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pd09mr98 Proclamation 7071--Women's History Month, 1998...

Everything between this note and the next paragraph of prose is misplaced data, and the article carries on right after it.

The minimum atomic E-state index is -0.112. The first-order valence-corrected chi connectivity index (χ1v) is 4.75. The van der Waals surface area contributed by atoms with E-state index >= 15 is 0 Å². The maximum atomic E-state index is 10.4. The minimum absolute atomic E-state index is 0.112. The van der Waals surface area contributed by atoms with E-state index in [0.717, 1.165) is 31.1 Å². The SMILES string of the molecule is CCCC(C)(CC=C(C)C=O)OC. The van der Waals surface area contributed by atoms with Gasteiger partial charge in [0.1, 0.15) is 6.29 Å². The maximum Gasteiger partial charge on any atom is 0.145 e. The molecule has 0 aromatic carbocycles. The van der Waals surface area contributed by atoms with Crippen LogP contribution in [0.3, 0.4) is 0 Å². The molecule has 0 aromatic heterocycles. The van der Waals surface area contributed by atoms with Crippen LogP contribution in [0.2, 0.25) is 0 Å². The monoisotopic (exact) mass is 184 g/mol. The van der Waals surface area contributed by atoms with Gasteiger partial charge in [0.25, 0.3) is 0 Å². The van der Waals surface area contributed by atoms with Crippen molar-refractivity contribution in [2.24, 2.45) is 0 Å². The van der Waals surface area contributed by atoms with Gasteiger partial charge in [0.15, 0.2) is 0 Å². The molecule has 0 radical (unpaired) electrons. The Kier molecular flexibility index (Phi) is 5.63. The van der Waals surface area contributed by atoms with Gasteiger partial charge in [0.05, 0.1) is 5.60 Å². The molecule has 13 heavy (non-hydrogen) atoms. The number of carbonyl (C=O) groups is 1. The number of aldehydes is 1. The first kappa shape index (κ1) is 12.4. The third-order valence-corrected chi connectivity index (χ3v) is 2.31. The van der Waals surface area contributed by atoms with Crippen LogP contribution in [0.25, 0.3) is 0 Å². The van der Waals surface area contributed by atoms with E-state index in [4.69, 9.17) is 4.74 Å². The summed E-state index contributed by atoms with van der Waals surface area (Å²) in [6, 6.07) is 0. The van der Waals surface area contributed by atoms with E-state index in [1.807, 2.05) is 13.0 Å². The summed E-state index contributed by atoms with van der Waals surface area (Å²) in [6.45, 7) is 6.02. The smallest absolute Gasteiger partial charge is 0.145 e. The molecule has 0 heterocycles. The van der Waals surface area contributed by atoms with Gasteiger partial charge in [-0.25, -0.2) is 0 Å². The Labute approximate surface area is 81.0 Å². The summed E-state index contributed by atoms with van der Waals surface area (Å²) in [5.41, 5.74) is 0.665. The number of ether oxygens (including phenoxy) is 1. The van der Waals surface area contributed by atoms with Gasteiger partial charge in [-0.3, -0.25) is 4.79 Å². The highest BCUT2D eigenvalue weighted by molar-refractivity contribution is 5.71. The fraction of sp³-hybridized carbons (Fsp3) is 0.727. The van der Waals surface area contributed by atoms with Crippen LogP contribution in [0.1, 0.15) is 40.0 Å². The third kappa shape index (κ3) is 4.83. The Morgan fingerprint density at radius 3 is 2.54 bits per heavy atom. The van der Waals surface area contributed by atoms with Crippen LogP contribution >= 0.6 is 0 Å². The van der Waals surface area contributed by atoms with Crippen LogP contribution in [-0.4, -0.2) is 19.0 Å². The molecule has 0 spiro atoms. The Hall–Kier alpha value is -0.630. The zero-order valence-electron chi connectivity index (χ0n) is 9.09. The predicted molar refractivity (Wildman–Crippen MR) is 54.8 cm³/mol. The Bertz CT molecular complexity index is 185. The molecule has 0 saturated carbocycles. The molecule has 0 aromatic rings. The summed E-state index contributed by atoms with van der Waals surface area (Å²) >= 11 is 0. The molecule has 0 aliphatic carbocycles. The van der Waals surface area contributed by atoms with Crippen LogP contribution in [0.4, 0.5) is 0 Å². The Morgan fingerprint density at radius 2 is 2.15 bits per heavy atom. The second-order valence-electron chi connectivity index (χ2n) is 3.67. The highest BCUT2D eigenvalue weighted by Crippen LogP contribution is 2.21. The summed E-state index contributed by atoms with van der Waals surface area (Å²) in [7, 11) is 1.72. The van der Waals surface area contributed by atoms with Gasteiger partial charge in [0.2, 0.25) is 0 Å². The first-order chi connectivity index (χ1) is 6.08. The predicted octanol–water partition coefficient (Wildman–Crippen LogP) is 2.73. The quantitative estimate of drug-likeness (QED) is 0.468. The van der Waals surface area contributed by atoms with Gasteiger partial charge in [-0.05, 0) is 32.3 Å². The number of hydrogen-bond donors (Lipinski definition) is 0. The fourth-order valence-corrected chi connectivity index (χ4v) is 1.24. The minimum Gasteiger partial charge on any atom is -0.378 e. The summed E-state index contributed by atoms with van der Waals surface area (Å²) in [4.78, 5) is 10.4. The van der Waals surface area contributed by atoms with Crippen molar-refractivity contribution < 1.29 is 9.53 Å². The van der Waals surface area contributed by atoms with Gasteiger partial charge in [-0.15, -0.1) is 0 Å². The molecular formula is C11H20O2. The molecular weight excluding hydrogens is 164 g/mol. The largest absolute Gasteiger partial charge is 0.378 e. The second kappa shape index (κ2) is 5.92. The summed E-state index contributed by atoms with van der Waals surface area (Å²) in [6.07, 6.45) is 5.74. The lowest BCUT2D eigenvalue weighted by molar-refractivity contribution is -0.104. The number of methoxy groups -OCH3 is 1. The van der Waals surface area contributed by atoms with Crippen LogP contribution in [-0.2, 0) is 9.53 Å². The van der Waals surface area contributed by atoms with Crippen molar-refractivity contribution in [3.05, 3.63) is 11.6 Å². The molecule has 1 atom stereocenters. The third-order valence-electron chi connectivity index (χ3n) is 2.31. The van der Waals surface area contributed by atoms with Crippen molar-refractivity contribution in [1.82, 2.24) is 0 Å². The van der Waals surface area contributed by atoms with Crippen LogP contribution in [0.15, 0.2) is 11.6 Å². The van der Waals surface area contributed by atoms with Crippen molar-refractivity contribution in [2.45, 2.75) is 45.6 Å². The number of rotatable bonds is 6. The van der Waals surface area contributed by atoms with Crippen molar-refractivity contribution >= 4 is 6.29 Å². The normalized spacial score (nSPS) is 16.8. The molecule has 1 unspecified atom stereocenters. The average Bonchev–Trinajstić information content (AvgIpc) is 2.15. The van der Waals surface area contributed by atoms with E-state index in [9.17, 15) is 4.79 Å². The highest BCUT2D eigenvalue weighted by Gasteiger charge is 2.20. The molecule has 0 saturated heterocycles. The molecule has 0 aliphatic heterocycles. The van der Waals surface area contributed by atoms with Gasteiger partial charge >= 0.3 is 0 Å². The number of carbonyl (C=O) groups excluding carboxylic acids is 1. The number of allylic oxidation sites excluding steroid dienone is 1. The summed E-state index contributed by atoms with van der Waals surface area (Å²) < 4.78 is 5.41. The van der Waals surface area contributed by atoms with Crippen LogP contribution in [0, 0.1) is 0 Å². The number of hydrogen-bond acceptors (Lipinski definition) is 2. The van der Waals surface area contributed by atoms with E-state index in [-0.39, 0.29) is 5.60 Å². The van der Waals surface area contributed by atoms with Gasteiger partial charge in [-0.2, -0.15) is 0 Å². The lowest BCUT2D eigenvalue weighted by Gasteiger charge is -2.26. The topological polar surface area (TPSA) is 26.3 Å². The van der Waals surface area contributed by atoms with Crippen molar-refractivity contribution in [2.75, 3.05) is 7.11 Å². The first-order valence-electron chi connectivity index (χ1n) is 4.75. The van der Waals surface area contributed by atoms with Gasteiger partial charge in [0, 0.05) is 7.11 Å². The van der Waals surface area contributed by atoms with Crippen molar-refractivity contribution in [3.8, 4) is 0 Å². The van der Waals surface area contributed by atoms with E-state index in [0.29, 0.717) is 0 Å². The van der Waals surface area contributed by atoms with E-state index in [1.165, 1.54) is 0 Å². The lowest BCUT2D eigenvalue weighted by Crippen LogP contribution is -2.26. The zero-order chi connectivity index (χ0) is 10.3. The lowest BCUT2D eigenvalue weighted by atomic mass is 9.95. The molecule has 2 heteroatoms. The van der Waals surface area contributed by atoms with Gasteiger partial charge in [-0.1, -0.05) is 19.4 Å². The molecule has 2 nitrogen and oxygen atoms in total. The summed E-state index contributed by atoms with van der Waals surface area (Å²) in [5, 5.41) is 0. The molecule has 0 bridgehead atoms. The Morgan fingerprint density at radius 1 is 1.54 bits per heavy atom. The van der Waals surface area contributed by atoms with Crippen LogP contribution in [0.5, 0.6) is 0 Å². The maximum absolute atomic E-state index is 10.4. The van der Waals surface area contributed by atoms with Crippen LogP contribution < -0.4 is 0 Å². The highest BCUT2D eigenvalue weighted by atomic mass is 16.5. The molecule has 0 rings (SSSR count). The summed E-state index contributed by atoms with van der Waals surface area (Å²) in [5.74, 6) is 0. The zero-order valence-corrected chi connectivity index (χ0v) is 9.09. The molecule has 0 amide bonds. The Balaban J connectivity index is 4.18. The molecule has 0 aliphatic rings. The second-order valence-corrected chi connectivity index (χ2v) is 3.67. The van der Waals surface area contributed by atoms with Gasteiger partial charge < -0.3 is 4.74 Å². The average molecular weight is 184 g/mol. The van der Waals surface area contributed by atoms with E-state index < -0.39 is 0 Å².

<DOC> [Weekly Compilation of Presidential Documents] [frwais.access.gpo.gov] [Page i-iii] Monday, March 9, 1998 Volume 34--Number 10 Pages 351-388 Contents [[Page i]] Weekly Compilation of Presidential Documents [[Page ii]] Addresses and Remarks California Arrival in Los Angeles--352 Dinner for Senator Boxer in Los Angeles--352 Drinking and driving, signing memorandum on standards to prevent-- 365 ``Earth to the Moon'' film screening--383 First woman space mission commander--380 Food safety legislation--374 John F. Kennedy Presidential Library Foundation dinner--363 Medicare Commission--381 Mortgage Bankers Association of America--356 National economy--384 New York City, 75th anniversary celebration of Time magazine--370 Radio address--351 Communications to Congress Bosnia-Herzegovina, message reporting--373 Cuba, message reporting on payments--379 Housing and Urban Development Department, message transmitting report--370 Interagency Arctic Research Policy Committee, message transmitting report--370 International agreements, letter transmitting report--356 Iran, message transmitting notice--378 Communications to Congress--Continued Korean Peninsula Energy Development Organization, letter transmitting report--379 National Drug Control Strategy, message transmitting--369 Trade agreements program, message transmitting report--356 Communications to Federal Agencies Conducting ``Conversations With America'' to further improve customer service, memorandum--368 President's Community Empowerment Board, memorandum--373 Standards to prevent drinking and driving, memorandum--366 Vietnamese cooperation in accounting for U.S. prisoners of war and missing in action, memorandum--377 Interviews With the News Media Exchange with reporters in the Cabinet Room--381 Notices Continuation of Iran Emergency--378 Proclamations National Older Workers Employment Week--384 Women's History Month--362 (Continued on the inside of the back cover.) Editor's Note: The Weekly Compilation of Presidential Documents is also available on the Internet on the GPO Access service at http:// www.gpo.gov/nara/nara003.html. WEEKLY COMPILATION OF ------------------------------ PRESIDENTIAL DOCUMENTS Published every Monday by the Office of the Federal Register, National Archives and Records Administration, Washington, DC 20408, the Weekly Compilation of Presidential Documents contains statements, messages, and other Presidential materials released by the White House during the preceding week. The Weekly Compilation of Presidential Documents is published pursuant to the authority contained in the Federal Register Act (49 Stat. 500, as amended; 44 U.S.C. Ch. 15), under regulations prescribed by the Administrative Committee of the Federal Register, approved by the President (37 FR 23607; 1 CFR Part 10). Distribution is made only by the Superintendent of Documents, Government Printing Office, Washington, DC 20402. The Weekly Compilation of Presidential Documents will be furnished by mail to domestic subscribers for $80.00 per year ($137.00 for mailing first class) and to foreign subscribers for $93.75 per year, payable to the Superintendent of Documents, Government Printing Office, Washington, DC 20402. The charge for a single copy is $3.00 ($3.75 for foreign mailing). There are no restrictions on the republication of material appearing in the Weekly Compilation of Presidential Documents. [[Page iii]] Contents--Continued Statements by the President Death of Fred Friendly--376 House Banking Committee vote on funding for the International Monetary Fund--382 House of Representatives action on the political status of the Commonwealth of Puerto Rico--376 New railroad station for New York City--377 Representative Esteban Torres, decision not to seek reelection--367 Senate action to continue Disadvantaged Business Enterprise initiative--385 Statements by the President--Continued Senate Foreign Relations Committee support for NATO enlargement--367 United Nations Security Council vote on Iraq--363 Supplementary Materials Acts approved by the President--388 Checklist of White House press releases--387 Digest of other White House announcements--386 Nominations submitted to the Senate--387 [[Page 351]] <DOC> [Weekly Compilation of Presidential Documents] [frwais.access.gpo.gov] [Page 351] Monday, March 9, 1998 Volume 34--Number 10 Pages 351-388 Week Ending Friday, March 6, 1998 The President's Radio Address February 28, 1998 Good morning. This morning I want to talk to you about one of the most important ways we can help all children live up to their God-given potential--giving them the tools they need to master the fundamentals of reading. This week America got a wakeup call on education. We learned that our high school seniors are lagging behind those in most other industrialized nations in math and science. In a global economy that is increasingly powered by information and technology, this is a very sobering fact. It tells me we can have no higher priority than to transform our K through 12 classrooms in every community. We need smaller classes, better teaching, higher standards, more discipline, greater accountability. And clearly, we must give our children more help with reading. Currently, 40 percent of our Nation's 8-year-olds are not reading even at the basic level. And those students are far more likely to get discouraged and drop out of school or never to learn what they need to know while they're in school. Failing to read early on is a burden that can bog down a child for life. That's why I launched the America Reads challenge, to make sure all our children can read on their own by the end of the third grade. Thanks to an amazing outpouring of support, tens of thousands of volunteer tutors are already at work in our communities, giving our children the intensive reading help they need. More than 900 colleges have committed to give their students work study credit for devoting after-school hours to tutoring children. And this year 3,000 new AmeriCorps members and thousands of new senior volunteers will recruit more than 100,000 volunteer reading tutors for our children. We are on track to give extra reading help to 3 million children at risk of falling behind. But we need Congress' help to meet this goal. This past November, the House of Representatives voted with bipartisan support to promote literacy efforts in the home, the school, the community. Legislation with these goals is now awaiting action in the Senate, which means $210 million in targeted assistance is now on hold in Washington, not at work in our communities. So today I call on the Senate to pass this legislation without delay. We need it. Our children need it. This coming Monday, reading out loud to children will be the talk of the Nation. To celebrate the birthday of the late Dr. Seuss, whose much beloved books have sparked the imaginations of children and parents alike for generations, the National Education Association and many other groups are sponsoring the first Read Across America Day. Thousands of people, from baseball star Cal Ripken to the leaders of the Cherokee Nation to the sailors of the U.S.S. Austin, will read favorite books and share the joy of reading with children in every part of our country. I encourage parents and grandparents to get involved. Read with your child on Read Across America Day and every day. Scientists have now shown reading to your children every night before bed can help lay the foundation for his or her life and, in turn, for our Nation's future. Literacy is the key to all learning. Without it, history is a haze, math is a muddle, the Internet is indecipherable, the promise of America is a closed book. But we can change all that. With an army of reading tutors, well-trained teachers, and involved parents, we can make sure every child can read by the third grade. And if we do that, there is no limit, in the words of Dr. Seuss, on the places our children will go. Thanks for listening. Note: The address was recorded at 3:22 p.m. on February 26 at the Spanish Rights Center in Oakland, CA, for broadcast at 10:06 a.m. on February 28. [[Page 352]] <DOC> [Weekly Compilation of Presidential Documents] [frwais.access.gpo.gov] [Page 352] Monday, March 9, 1998 Volume 34--Number 10 Pages 351-388 Week Ending Friday, March 6, 1998 Remarks on Arrival in Los Angeles, California February 28, 1998 Good evening ladies and gentlemen. I'd like to begin by thanking Congressman Gallegly, Congresswoman Millender-McDonald, Congressman Sherman, and Gloria Molina and Zev Yaroslavsky for joining me here. I have just met with some of the people who were hurt by the terrible weather you've had in southern California over the last week, as well as a number of the people who were involved in the rescue effort. Let me begin by saying that our hearts and prayers are with the families who lost their loved ones. I especially want to send our condolences to the families of Officer Rick Stovall and Officer Brit Irvine who gave their lives in the line of service as they responded to the emergency in Santa Maria. There were many people of all ages who lost their lives in this terrible tragedy. I received a fax from a friend of mine yesterday whose son lost a childhood friend of his, a young fellow student. I met a young woman in there in the meeting who lost her fiance after he had saved the lives of a woman and her three young children. There is very little that anyone can say at this moment to ease the human loss. We do know that the weather we are experiencing now has been dramatically aggravated because of El Nino. I have visited with families in Florida where 39 people were killed in the worst tornadoes in 50 years, in northern California, and now here today. The Federal Emergency Management Agency has spent a lot of time in southern California in the last 5 years and couple of months since I've been President. I talked with James Lee Witt in some detail before I came down here today. We are determined to do all we can. FEMA is responding swiftly to provide disaster relief funds in 35 counties, including over $2 million more for Glenn County. The SBA has an outreach office in Orange County, and Federal Highway Administration personnel have already released $40 million to California for road repairs. There will be a lot more to be done. The Members of Congress and the local officials have talked to me about other things that we need to do to deal with the particular problems of people who lost everything or who are still at risk of further natural calamities. Let me just say today, I want more than anything else to praise the courage of those who worked so hard during this disaster--the fire, the police personnel, the emergency personnel, all the others who were involved; many of them risked their lives, and as we know, two lost their lives--and to praise the courage of the people who have lost everything they have but still have their lives. I want to encourage them, to tell them their fellow Americans are thinking about them, and to pray for tranquil weather as we begin the rebuilding process. Thank you very much. Note: The President spoke at 6:05 p.m. on the tarmac at Los Angeles International Airport. In his remarks, he referred to Gloria Molina and